Middle School Gothic: A Trip to the Badlands



Jessica Anthony

2014 was a strange year. Vine was still alive, grunge fashion was at its height, and indie/alt pop was having its moment in the mainstream. At the epicenter of so many of these trends was the website Tumblr, known for the droves of teenage girls who populated the site and posted all about their trendy grunge outfits and the latest up-and-coming indie singers. It was an arms race to see who could put the best lyrics on a pastel pink background, and one of the biggest names in the game was on the verge of becoming a star.

Halsey had been on the website since 2012, but in 2014 she uploaded an original song called “Ghost” to Soundcloud, which started a record label bidding war. She eventually signed with Astralwerks and released her first EP, Room 93, which every self respecting Tumblr Girl had on repeat 24/7. However, the story really took off later in 2015 when her debut album, Badlands, finally landed. It debuted at number two to mixed but mostly positive critical acclaim, foreshadowing a prolific career to come.

The album itself was a concept album based in a dystopian future (also very much of the time, considering the teen dystopian literary genre was at its peak), with an alternative gritty pop sound. Despite the fact that Halsey has never named Lorde or Lana Del Rey as a musical influence, the whole album very obviously follows in their tradition, offering a darker and synth-heavy musical narrative that stood in opposition to the happier dance music being marketed to teenagers at the time. Songs like “New Americana” and “Hold Me Down” attempt to redefine the teenage experience as one full of trouble and rebellion, with edgy beats and painfully clunky lyrics.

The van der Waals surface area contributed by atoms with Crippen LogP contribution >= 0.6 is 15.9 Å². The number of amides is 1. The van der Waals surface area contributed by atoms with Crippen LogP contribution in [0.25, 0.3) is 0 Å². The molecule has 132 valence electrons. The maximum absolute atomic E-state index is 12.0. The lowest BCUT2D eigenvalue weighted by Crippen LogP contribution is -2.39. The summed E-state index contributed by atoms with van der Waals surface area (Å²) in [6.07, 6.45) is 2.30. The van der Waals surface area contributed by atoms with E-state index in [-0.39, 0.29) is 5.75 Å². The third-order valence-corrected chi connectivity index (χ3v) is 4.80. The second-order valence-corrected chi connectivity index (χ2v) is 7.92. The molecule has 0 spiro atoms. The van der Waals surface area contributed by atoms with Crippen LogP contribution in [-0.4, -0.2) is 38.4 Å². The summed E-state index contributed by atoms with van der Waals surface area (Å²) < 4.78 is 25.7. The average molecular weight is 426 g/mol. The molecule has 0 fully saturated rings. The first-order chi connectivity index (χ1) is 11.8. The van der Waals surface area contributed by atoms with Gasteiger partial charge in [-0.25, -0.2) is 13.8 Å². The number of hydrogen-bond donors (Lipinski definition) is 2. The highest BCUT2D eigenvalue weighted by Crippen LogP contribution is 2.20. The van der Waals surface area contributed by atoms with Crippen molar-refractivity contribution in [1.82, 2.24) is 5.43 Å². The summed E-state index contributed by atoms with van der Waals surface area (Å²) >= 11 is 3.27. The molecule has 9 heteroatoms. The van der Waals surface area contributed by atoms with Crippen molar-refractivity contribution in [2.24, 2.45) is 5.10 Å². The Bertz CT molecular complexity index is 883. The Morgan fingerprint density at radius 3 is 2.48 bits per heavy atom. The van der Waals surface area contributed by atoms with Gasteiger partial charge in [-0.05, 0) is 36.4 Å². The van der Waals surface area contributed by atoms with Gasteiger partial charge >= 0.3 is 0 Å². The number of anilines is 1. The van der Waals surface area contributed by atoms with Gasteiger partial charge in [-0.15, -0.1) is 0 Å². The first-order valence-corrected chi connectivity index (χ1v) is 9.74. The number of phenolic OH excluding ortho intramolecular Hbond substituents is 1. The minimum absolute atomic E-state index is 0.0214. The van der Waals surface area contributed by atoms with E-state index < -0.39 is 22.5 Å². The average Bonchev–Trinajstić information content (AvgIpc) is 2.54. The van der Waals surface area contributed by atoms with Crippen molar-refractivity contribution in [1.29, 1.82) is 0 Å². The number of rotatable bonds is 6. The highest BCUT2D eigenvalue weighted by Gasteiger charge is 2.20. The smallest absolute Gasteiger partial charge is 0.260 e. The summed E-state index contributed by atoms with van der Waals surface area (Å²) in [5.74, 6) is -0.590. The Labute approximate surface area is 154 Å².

Revisiting the album feels like being transported back in time. Badlands was such a product of its time, from the indie “cursive” voice and grungy production to the lyrics that were made to be edited on to pastel backgrounds on Tumblr. “New Americana” was a particularly painful song to revisit, and it became readily apparent why Halsey herself calls it the worst song she’s ever written.

Although the initial impulse is certainly to cringe, there’s a level of sincerity that holds the project together even today. In particular, the song “Haunting” still holds its weight, with inventive production and clever lyrics that have withstood the test of time. Even “Gasoline,” though blunt with its themes, feels incredibly authentic, as Halsey boldly airs out the worst aspects of her personality for the world to see. The Johnny Cash cover, “I Walk the Line,” also provides for a standout moment simply for how creative this reimagination of a song is, especially because nobody would have seen it coming from her.

Listening to Badlands almost seven years later felt less like listening to an album and more like a time capsule. It feels so inextricably connected to the Tumblr era, from the themes of rebellion and dystopia to the pastel grunge cover art, that it becomes almost impossible to judge the music by more current standards. Badlands does not exist without its cultural context, which is fantastic for the purpose of nostalgic listening, but unfortunately means that most of the songs simply feel out of place with today’s music landscape.